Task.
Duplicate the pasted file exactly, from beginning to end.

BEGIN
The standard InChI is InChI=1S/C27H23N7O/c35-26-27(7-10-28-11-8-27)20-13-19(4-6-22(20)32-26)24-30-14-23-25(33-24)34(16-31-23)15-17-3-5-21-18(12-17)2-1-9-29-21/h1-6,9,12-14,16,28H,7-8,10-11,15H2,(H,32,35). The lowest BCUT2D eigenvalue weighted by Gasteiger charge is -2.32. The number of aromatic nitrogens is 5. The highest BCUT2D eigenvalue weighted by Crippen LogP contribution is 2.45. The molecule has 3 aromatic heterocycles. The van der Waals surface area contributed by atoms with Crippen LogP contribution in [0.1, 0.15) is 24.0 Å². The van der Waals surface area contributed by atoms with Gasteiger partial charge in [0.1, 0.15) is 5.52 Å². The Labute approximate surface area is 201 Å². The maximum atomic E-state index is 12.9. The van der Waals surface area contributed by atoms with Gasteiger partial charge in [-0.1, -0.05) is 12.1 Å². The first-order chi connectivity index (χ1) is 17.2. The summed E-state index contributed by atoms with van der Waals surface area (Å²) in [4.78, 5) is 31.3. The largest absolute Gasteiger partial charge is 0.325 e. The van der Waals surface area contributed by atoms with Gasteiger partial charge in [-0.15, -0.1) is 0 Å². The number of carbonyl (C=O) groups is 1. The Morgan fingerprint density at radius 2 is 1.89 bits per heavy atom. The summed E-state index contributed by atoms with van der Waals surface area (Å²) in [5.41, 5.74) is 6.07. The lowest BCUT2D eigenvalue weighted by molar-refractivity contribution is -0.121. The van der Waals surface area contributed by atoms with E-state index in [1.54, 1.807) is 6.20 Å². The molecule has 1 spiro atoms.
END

The standard InChI is InChI=1S/C27H23N7O/c35-26-27(7-10-28-11-8-27)20-13-19(4-6-22(20)32-26)24-30-14-23-25(33-24)34(16-31-23)15-17-3-5-21-18(12-17)2-1-9-29-21/h1-6,9,12-14,16,28H,7-8,10-11,15H2,(H,32,35). The lowest BCUT2D eigenvalue weighted by Gasteiger charge is -2.32. The number of aromatic nitrogens is 5. The highest BCUT2D eigenvalue weighted by Crippen LogP contribution is 2.45. The molecule has 3 aromatic heterocycles. The van der Waals surface area contributed by atoms with Crippen LogP contribution in [0.1, 0.15) is 24.0 Å². The van der Waals surface area contributed by atoms with Gasteiger partial charge in [0.1, 0.15) is 5.52 Å². The Labute approximate surface area is 201 Å². The maximum atomic E-state index is 12.9. The van der Waals surface area contributed by atoms with Gasteiger partial charge in [-0.1, -0.05) is 12.1 Å². The first-order chi connectivity index (χ1) is 17.2. The summed E-state index contributed by atoms with van der Waals surface area (Å²) in [4.78, 5) is 31.3. The largest absolute Gasteiger partial charge is 0.325 e. The van der Waals surface area contributed by atoms with Gasteiger partial charge in [-0.15, -0.1) is 0 Å². The number of carbonyl (C=O) groups is 1. The Morgan fingerprint density at radius 2 is 1.89 bits per heavy atom. The summed E-state index contributed by atoms with van der Waals surface area (Å²) in [5.41, 5.74) is 6.07. The lowest BCUT2D eigenvalue weighted by molar-refractivity contribution is -0.121. The van der Waals surface area contributed by atoms with E-state index in [1.54, 1.807) is 6.20 Å². The molecule has 1 spiro atoms.